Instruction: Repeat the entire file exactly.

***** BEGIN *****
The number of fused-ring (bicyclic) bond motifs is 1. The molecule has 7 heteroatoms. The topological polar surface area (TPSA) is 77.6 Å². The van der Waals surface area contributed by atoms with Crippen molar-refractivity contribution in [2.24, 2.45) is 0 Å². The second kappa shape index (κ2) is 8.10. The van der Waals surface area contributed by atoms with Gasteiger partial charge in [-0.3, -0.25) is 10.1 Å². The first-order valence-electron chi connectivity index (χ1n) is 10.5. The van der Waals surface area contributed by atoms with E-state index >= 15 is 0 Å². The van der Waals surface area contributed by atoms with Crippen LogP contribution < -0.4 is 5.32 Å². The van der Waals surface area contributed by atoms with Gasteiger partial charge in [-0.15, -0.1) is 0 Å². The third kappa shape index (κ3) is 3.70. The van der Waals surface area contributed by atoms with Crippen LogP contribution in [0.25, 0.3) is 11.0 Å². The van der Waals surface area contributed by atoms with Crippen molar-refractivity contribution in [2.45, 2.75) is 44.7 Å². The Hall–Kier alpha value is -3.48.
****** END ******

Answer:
The number of fused-ring (bicyclic) bond motifs is 1. The molecule has 7 heteroatoms. The topological polar surface area (TPSA) is 77.6 Å². The van der Waals surface area contributed by atoms with Crippen molar-refractivity contribution in [2.24, 2.45) is 0 Å². The second kappa shape index (κ2) is 8.10. The van der Waals surface area contributed by atoms with Gasteiger partial charge in [-0.3, -0.25) is 10.1 Å². The first-order valence-electron chi connectivity index (χ1n) is 10.5. The van der Waals surface area contributed by atoms with E-state index >= 15 is 0 Å². The van der Waals surface area contributed by atoms with Crippen LogP contribution < -0.4 is 5.32 Å². The van der Waals surface area contributed by atoms with Gasteiger partial charge in [-0.15, -0.1) is 0 Å². The third kappa shape index (κ3) is 3.70. The van der Waals surface area contributed by atoms with Crippen LogP contribution in [0.25, 0.3) is 11.0 Å². The van der Waals surface area contributed by atoms with Crippen molar-refractivity contribution in [2.45, 2.75) is 44.7 Å². The Hall–Kier alpha value is -3.48.